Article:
Energy Secretary Bill Richardson today pledged more than $120 million in new spending to hasten cleanup and medical help at the government's two uranium enrichment plants, telling workers here that "America will not shirk" its obligations to those who built the nation's Cold War arsenal.

Richardson rolled out the first of his agency's 2001 budget initiatives during whirlwind visits to two communities where workers were exposed to radioactive hazards during decades of nuclear fuel production.

Speaking in Paducah and Piketon, Ohio, Richardson unveiled plans to double cleanup spending for the two aging plants while expanding medical screening for workers and retirees.

"The work that took place here--and the men and women who performed it--helped bring down an iron curtain 5,000 miles from here," Richardson told federal and contractor employees at the Paducah Gaseous Diffusion Plant, a 48-year-old factory on the Ohio River. "Now, you help us ensure a lasting peace."

A few hundred miles upstream, at the Portsmouth Gaseous Diffusion Plant in Piketon, he announced plans for early release of $11 million to give the cleanup a head start. "We're ready and we owe it to you," he said.

The spending, if approved by Congress, would represent the biggest infusion of federal money since the disclosures six months ago of hidden radioactive hazards at the plants, including potentially deadly plutonium.

Since August, Richardson has launched investigations, apologized to workers and pledged compensation for those who developed diseases linked to radiation exposure. He also pressed the administration to study whether to extend such compensation to workers at other facilities that produced nuclear weapons.

"We believe there is a link" between radiation contamination and disease among DOE workers, Richardson said today. The department has conducted dozens of epidemiological studies of its workers since the 1950s, and although the results are inconsistent, many of the studies point to higher rates of cancers among DOE workers. A White House panel is scheduled to decide by March whether and how these ailing workers and their families should be compensated.

The budget proposal unveiled today would increase to $220 million the two plants' budget for cleanup, medical monitoring and safety improvements. Paducah's spending levels would double, from $53 million to $109 million, while Portsmouth's would jump from $46 million to $113 million.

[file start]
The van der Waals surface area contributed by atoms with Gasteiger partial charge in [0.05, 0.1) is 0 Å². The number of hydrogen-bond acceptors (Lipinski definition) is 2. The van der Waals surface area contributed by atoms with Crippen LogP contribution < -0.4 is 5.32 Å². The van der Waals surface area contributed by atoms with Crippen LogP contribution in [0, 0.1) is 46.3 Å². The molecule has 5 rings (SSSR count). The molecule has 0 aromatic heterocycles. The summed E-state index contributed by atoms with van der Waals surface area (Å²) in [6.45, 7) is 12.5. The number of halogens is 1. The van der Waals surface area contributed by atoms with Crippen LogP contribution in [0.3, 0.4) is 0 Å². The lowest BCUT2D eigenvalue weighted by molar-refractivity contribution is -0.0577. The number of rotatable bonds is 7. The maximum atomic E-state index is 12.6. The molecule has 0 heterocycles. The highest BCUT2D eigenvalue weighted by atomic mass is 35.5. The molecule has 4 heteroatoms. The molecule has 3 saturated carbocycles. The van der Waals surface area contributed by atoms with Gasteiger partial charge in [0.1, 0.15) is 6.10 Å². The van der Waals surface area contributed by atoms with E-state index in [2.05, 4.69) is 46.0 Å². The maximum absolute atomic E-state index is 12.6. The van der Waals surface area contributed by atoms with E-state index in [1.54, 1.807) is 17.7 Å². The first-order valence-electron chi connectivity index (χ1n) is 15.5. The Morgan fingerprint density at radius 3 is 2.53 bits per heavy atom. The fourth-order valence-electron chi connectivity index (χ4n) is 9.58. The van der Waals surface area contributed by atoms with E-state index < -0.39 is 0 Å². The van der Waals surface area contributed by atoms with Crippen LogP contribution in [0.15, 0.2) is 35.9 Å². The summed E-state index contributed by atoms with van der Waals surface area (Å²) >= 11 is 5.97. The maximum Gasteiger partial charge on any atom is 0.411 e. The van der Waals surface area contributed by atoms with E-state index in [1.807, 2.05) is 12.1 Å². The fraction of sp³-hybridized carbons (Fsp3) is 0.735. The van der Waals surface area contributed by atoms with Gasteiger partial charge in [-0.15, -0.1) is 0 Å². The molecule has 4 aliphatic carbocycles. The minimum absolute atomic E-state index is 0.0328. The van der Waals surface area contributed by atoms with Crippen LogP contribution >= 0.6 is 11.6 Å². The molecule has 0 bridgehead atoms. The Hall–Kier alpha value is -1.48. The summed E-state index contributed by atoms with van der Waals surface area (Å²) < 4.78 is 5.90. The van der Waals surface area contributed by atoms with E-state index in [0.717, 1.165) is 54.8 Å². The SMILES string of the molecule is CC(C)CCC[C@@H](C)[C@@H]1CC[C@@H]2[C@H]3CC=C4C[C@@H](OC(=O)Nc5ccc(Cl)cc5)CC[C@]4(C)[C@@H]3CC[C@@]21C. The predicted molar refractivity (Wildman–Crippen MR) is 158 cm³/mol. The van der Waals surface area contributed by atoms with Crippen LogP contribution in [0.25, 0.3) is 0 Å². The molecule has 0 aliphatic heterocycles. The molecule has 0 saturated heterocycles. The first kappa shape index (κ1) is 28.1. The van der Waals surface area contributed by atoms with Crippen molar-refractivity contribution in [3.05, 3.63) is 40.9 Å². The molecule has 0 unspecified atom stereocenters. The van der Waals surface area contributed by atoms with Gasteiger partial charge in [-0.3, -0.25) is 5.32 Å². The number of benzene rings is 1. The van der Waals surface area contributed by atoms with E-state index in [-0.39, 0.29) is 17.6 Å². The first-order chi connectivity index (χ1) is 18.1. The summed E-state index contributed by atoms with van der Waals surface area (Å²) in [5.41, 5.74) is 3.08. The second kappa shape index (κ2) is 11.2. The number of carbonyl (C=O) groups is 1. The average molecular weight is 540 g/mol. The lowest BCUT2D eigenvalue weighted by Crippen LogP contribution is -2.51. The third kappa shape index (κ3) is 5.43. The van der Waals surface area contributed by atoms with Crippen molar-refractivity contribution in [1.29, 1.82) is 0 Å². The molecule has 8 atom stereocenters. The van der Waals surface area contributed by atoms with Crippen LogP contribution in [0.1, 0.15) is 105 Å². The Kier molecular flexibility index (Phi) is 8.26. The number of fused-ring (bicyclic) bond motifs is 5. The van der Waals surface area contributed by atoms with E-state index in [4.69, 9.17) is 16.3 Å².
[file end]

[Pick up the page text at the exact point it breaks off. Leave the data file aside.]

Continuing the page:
At Paducah, part of the money would be used to wipe out a decades-old symbol of contamination, an enormous mound of radioactively contaminated scrap metal known locally as "drum mountain" or "barrel mountain." Richardson pledged to make the towering junk heap disappear by Dec. 31.

He also promised to rapidly complete medical screening of current and former workers at both plants. The testing eventually will include a mobile CAT scan that will enable physicians to detect cancers at very early stages, agency officials said.

At both plants, Richardson was flanked by political and civic leaders who pledged to press Congress to fully fund the agency's requests. Republican and Democratic lawmakers as well as the governors of the two states have called for even more money for cleanup, although some acknowledged today that securing the funds may be difficult.

"It'll be a challenge," said Rep. Edward Whitfield (R-Ky.), "because there are 119 sites around the country and they all have difficult problems."

But, noting that federal regulations on tobacco and coal mining had cost the region jobs and revenue, Kentucky Gov. Paul E. Patton (D) said the federal government was morally obliged to pay for the environmental problems it created.

"We've had to be environmentalists when it was our turn to pay for it," Patton said. "Now they have to be environmentalists and it's their turn to pay for it."